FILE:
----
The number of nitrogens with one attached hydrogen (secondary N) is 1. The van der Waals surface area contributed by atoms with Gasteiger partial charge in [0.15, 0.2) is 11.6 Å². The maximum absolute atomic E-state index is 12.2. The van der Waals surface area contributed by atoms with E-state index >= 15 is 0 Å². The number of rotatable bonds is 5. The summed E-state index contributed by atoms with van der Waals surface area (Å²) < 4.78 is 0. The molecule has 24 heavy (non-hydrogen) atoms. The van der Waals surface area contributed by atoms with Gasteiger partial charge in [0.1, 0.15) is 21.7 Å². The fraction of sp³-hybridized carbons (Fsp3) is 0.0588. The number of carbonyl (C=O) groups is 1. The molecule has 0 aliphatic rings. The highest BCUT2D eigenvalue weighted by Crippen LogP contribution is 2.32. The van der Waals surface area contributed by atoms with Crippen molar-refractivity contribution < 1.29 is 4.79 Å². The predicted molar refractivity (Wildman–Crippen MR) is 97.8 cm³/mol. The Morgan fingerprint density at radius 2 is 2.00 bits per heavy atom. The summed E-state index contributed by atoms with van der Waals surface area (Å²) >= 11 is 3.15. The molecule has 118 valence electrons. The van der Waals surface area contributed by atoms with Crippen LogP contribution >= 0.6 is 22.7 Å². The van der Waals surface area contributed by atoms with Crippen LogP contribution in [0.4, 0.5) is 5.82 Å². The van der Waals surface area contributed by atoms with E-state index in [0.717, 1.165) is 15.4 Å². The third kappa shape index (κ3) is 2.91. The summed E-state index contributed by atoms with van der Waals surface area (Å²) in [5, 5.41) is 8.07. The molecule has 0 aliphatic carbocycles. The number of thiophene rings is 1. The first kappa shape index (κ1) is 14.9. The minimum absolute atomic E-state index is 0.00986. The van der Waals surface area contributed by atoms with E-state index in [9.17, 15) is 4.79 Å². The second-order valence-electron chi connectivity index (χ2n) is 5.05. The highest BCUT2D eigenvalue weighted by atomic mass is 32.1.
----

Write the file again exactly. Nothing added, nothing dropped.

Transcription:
The number of nitrogens with one attached hydrogen (secondary N) is 1. The van der Waals surface area contributed by atoms with Gasteiger partial charge in [0.15, 0.2) is 11.6 Å². The maximum absolute atomic E-state index is 12.2. The van der Waals surface area contributed by atoms with E-state index >= 15 is 0 Å². The number of rotatable bonds is 5. The summed E-state index contributed by atoms with van der Waals surface area (Å²) < 4.78 is 0. The molecule has 24 heavy (non-hydrogen) atoms. The van der Waals surface area contributed by atoms with Gasteiger partial charge in [0.1, 0.15) is 21.7 Å². The fraction of sp³-hybridized carbons (Fsp3) is 0.0588. The number of carbonyl (C=O) groups is 1. The molecule has 0 aliphatic rings. The highest BCUT2D eigenvalue weighted by Crippen LogP contribution is 2.32. The van der Waals surface area contributed by atoms with Crippen molar-refractivity contribution < 1.29 is 4.79 Å². The predicted molar refractivity (Wildman–Crippen MR) is 97.8 cm³/mol. The Morgan fingerprint density at radius 2 is 2.00 bits per heavy atom. The summed E-state index contributed by atoms with van der Waals surface area (Å²) >= 11 is 3.15. The molecule has 118 valence electrons. The van der Waals surface area contributed by atoms with Crippen LogP contribution >= 0.6 is 22.7 Å². The van der Waals surface area contributed by atoms with Crippen LogP contribution in [0.4, 0.5) is 5.82 Å². The van der Waals surface area contributed by atoms with E-state index in [0.717, 1.165) is 15.4 Å². The third kappa shape index (κ3) is 2.91. The summed E-state index contributed by atoms with van der Waals surface area (Å²) in [5, 5.41) is 8.07. The molecule has 0 aliphatic carbocycles. The number of thiophene rings is 1. The first kappa shape index (κ1) is 14.9. The minimum absolute atomic E-state index is 0.00986. The van der Waals surface area contributed by atoms with E-state index in [9.17, 15) is 4.79 Å². The second-order valence-electron chi connectivity index (χ2n) is 5.05. The highest BCUT2D eigenvalue weighted by atomic mass is 32.1.